World leaders gathered at the United Nations headquarters in New York on Monday for the Millennium Development Goals summit, two days aimed at measuring their success in eradicating global poverty.
The summit focuses on the Millennium Development Goals, a series of "quantified, time-bound targets for addressing extreme poverty, hunger and disease, and for promoting gender equality, education and environmental sustainability," UN Secretary General Ban Ki-moon wrote in a pre-summit report.
"We must achieve the Millennium Development Goals," Joseph Deiss, General Assembly president, said in opening the summit. "We want to achieve them. And we can achieve them."
The goals were agreed to in 2000 by 189 of the UN's member states, who committed to achieving them by 2015.
At the summit, nearly 140 heads of state and government, along with leaders of non-profit organizations and the private sector, will meet to review progress, identify gaps and commit to concrete steps in order to achieve the goals on time.
French President Nicolas Sarkozy on Monday pledged to boost aid to the world's poorest by 20 per cent over the next three years. He issued a plea for other developed nations to join him, imploring them not to fall back into "old bad habits" of ignoring the global poverty as the world economy begins climbing out of the severe economic downturn.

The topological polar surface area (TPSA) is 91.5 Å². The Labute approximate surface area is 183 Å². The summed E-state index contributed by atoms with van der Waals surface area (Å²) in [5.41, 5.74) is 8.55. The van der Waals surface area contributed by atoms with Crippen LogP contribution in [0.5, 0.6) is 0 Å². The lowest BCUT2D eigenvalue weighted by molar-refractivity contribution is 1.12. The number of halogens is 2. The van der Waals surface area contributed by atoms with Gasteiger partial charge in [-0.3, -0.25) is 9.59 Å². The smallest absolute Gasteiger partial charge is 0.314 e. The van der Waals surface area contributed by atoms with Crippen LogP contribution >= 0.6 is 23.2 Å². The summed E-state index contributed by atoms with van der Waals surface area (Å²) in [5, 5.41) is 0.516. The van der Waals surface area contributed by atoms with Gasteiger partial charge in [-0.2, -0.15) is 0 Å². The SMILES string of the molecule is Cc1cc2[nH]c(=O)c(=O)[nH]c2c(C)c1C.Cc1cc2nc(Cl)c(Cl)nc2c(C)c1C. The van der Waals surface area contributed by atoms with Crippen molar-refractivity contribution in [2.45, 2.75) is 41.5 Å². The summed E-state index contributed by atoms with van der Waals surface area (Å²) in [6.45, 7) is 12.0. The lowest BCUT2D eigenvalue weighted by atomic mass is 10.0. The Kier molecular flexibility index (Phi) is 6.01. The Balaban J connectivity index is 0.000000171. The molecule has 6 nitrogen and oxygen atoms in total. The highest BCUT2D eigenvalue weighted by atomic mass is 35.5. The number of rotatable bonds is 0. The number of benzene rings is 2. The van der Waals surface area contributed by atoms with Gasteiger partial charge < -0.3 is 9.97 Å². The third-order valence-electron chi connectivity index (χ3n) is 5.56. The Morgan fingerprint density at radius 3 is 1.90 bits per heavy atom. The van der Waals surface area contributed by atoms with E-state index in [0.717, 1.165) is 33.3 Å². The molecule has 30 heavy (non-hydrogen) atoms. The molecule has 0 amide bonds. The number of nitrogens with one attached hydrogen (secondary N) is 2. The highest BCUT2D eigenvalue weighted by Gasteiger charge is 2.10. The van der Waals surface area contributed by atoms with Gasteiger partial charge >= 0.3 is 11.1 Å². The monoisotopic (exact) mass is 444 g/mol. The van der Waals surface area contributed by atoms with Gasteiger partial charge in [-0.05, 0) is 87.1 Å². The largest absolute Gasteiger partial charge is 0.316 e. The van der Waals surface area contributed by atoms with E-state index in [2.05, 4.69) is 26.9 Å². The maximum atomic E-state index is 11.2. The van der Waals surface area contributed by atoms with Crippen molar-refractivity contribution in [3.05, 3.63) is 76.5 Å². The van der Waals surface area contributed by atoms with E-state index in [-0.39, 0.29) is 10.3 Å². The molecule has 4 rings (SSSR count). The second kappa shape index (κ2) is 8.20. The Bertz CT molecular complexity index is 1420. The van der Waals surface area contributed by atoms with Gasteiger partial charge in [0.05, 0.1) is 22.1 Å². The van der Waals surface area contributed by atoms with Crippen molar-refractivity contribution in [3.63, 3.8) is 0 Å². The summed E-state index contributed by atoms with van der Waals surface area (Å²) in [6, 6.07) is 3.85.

"We have no right to do less than what we have decided to do," Sarkozy told the assembled leaders. He also said the world body should join in creating a small international tax on financial transactions that would go toward ending poverty and meeting other millennium goals.
Goals are 'achievable': Ban
For centuries the plight of the world's poor had been ignored, but with the turn of the new millennium, leaders pledged to begin tackling poverty, disease, ignorance and inequality.
They vowed to reduce extreme poverty by half, ensure that every child has a primary school education, halt and reverse the HIV/AIDS pandemic, reduce maternal mortality by three-quarters and child mortality by two-thirds.
Goals additionally called for cutting by half the number of people without access to clean water and basic sanitation — all by 2015. They also set goals to promote equality for women, protect the environment, increase development aid, and open the global trading and financial system.
Progress has been made already on some goals, the report said. Many countries have achieved success in fighting poverty, improving school enrolment and child health. There have also been major achievements in expanding access to clean water, strengthening control of malaria and tuberculosis, and providing increased access to HIV treatment.
But Ban called the advances "fragile" and declared "the clock is ticking, with much more to do."
He urged the leaders to deliver the needed resources "above all by exercising political leadership."
"Despite the obstacles, despite the skepticism, despite the fast-approaching deadline of 2015, the Millennium Development Goals are achievable," the secretary general said.